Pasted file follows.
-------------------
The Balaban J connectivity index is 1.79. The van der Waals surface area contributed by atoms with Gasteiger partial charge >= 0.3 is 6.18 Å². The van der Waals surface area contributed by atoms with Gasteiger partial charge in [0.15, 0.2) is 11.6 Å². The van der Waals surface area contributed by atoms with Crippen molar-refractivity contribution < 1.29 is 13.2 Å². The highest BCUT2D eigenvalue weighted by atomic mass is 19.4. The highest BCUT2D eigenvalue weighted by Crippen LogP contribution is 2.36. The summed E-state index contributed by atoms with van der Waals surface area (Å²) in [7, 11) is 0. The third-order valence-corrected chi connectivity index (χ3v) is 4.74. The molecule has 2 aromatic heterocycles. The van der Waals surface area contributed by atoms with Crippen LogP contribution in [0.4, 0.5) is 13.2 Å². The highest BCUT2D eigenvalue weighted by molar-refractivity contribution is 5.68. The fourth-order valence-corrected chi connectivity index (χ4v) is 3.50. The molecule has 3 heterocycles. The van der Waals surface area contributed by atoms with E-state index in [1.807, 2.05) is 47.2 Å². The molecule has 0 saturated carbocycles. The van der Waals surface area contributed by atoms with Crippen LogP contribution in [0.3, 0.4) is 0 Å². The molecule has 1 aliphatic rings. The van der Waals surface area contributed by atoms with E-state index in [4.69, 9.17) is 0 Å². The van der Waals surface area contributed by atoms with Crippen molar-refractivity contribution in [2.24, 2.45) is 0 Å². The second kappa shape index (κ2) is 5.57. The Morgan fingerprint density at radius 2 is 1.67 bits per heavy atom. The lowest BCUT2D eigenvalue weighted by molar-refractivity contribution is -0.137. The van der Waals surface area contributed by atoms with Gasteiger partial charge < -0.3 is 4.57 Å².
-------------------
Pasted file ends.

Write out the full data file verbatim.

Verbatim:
The Balaban J connectivity index is 1.79. The van der Waals surface area contributed by atoms with Gasteiger partial charge >= 0.3 is 6.18 Å². The van der Waals surface area contributed by atoms with Gasteiger partial charge in [0.15, 0.2) is 11.6 Å². The van der Waals surface area contributed by atoms with Crippen molar-refractivity contribution < 1.29 is 13.2 Å². The highest BCUT2D eigenvalue weighted by atomic mass is 19.4. The highest BCUT2D eigenvalue weighted by Crippen LogP contribution is 2.36. The summed E-state index contributed by atoms with van der Waals surface area (Å²) in [7, 11) is 0. The third-order valence-corrected chi connectivity index (χ3v) is 4.74. The molecule has 2 aromatic heterocycles. The van der Waals surface area contributed by atoms with Crippen LogP contribution in [0.4, 0.5) is 13.2 Å². The highest BCUT2D eigenvalue weighted by molar-refractivity contribution is 5.68. The fourth-order valence-corrected chi connectivity index (χ4v) is 3.50. The molecule has 3 heterocycles. The van der Waals surface area contributed by atoms with E-state index in [1.807, 2.05) is 47.2 Å². The molecule has 0 saturated carbocycles. The van der Waals surface area contributed by atoms with Crippen LogP contribution in [0.3, 0.4) is 0 Å². The molecule has 1 aliphatic rings. The van der Waals surface area contributed by atoms with E-state index in [4.69, 9.17) is 0 Å². The van der Waals surface area contributed by atoms with Crippen molar-refractivity contribution in [2.24, 2.45) is 0 Å². The second kappa shape index (κ2) is 5.57. The Morgan fingerprint density at radius 2 is 1.67 bits per heavy atom. The lowest BCUT2D eigenvalue weighted by molar-refractivity contribution is -0.137. The van der Waals surface area contributed by atoms with Gasteiger partial charge < -0.3 is 4.57 Å².